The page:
You don’t have to visit Yellowstone to see a geyser, especially in a proud town like Soda Springs, Idaho. History on every corner and a geyser that goes off every hour on the hour, the town seems like a perfect place to take a weekend trip. If you’re looking for accommodations, however, you can’t get much better than a haunted hotel and museum, can you? Today we look into the haunting of the Enders Hotel and Museum in Soda Springs.
Ground broke on the high class commercial building, when two brothers, William & Theodore Enders, began construction on what would become the Enders Hotel in 1917. The cost was originally $75,000 for the construction, both designed and built by local Soda Springs architects and construction workers. Today, that sum would equal around 1.7 million dollars spent on the hotel. Originally, the bottom floor was filled with shops for the bustling city, with ballrooms on the second floor for social gatherings and events. The third floor was run as the Enders Hotel. Today the third floor is still used for hospitality with the Bed and Breakfast operating in the building sporting 30 rooms for guests.
If you look out the window, you might even catch a glimpse of the famous geyser, discovered when a drill bit attempted to drill near the hotel for a potential resort. Today the geyser is set by the town, making it the only captive geyser in the country.
The building that is now a museum and Bed and Breakfast went through several ownership changes after the Enders brothers, including a few of their relatives. By the 1990s, the building had fallen into disrepair and a woman named Louise O. Collard purchased the building with the intent to keep it alive through a potential renovation. She opened a coffee shop and cafe on the ground floor to keep the lights on as she worked to preserve the rest of the towering building. It was Louise who would submit the paperwork to get the building National Historic Landmark status. After that, a historical society purchased the building and began a 1.2 million dollar renovation.
Today, the top floor still houses guests, the second floor is primarily filled by the museum as a tribute to the frontier of Idaho, and the first floor contains a restaurant. A well-loved building with an entire town enjoying its turn of the century design and facade. You can even request accommodations that overlook the Geyser Park.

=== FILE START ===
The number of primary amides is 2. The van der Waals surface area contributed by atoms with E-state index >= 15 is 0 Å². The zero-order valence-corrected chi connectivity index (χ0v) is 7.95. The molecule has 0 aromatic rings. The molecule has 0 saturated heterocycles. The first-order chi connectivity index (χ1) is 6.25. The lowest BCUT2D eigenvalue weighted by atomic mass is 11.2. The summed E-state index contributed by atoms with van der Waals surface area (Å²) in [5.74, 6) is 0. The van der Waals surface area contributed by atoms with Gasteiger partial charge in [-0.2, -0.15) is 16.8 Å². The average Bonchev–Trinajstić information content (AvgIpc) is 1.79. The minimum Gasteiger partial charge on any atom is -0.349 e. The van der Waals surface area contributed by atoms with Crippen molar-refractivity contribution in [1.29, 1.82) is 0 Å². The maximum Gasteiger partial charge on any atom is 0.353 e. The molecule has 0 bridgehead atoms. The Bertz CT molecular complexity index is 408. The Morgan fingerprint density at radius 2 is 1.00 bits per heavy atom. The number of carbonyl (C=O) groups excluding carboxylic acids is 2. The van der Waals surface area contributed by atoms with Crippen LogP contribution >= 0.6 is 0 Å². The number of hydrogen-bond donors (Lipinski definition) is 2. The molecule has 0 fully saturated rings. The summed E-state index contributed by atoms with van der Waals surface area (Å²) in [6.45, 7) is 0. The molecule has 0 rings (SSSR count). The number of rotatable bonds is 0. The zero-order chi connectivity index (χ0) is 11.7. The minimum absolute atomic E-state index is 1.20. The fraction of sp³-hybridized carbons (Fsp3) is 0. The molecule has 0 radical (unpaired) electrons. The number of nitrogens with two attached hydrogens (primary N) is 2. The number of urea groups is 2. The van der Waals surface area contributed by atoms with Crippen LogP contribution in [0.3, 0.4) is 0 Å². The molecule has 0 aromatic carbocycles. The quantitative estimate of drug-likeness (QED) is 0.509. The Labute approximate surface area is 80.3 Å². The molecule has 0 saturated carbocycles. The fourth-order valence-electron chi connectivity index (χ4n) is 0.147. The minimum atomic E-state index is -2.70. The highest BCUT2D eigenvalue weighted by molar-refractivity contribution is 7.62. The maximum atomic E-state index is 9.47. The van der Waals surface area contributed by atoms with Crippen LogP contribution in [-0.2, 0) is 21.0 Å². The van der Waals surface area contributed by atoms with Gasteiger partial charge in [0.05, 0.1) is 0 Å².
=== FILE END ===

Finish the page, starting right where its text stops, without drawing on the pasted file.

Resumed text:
Like the regularity of the geyser, haunted activities began very early in the history of the hotel. Previous owners are said to appear on staircases between the floors of the hotel. You might set something down in the second floor and find it elsewhere with no natural way it could have been moved.
In the basement, however, another spirit is said to dwell, with photographs in the basement turning up apparitions of indiscernible gender, but a definite aire of the spooky. If you stay on the second or third floors, you may get more of a spirited stay than you intended. One former guest reported, “I saw a shape whisk past me with the consistency of cobwebs.” Some of the manifestations are out of love for the building, with former employees and owners choosing to spend their afterlife in a place they loved so well in life. Other apparitions are said to be that of folks who met their untimely demise in the building.
Guests have reported seeing the spirits of men who fell down the stairs to their death, one man who may have been shot on the premises, and the ghostly figure of a beautiful woman, said to be a sex worker who was murdered on the 3rd floor.
One amusing report from a guest said that they heard splashing in the bathtub of their room, but when they turned on the lights of the bathroom to investigate, the sounds of water splashing would cease immediately. A bath-loving roommate ghost might not be the worst of the apparitions to appear.
If you like ghosts and geysers, the imposing building of the Enders Hotel and Museum might be the perfect getaway for you.
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Born in Death Valley and raised on the prairie, Deborah is a Wyoming-based paranormal researcher and a senior at the University of Wyoming, studying Communication. Her interests lie in folklore, history, rhetorical analysis and research. With an obvious love for ghost stories, frequently those interests combine with her work on Ghostlandia.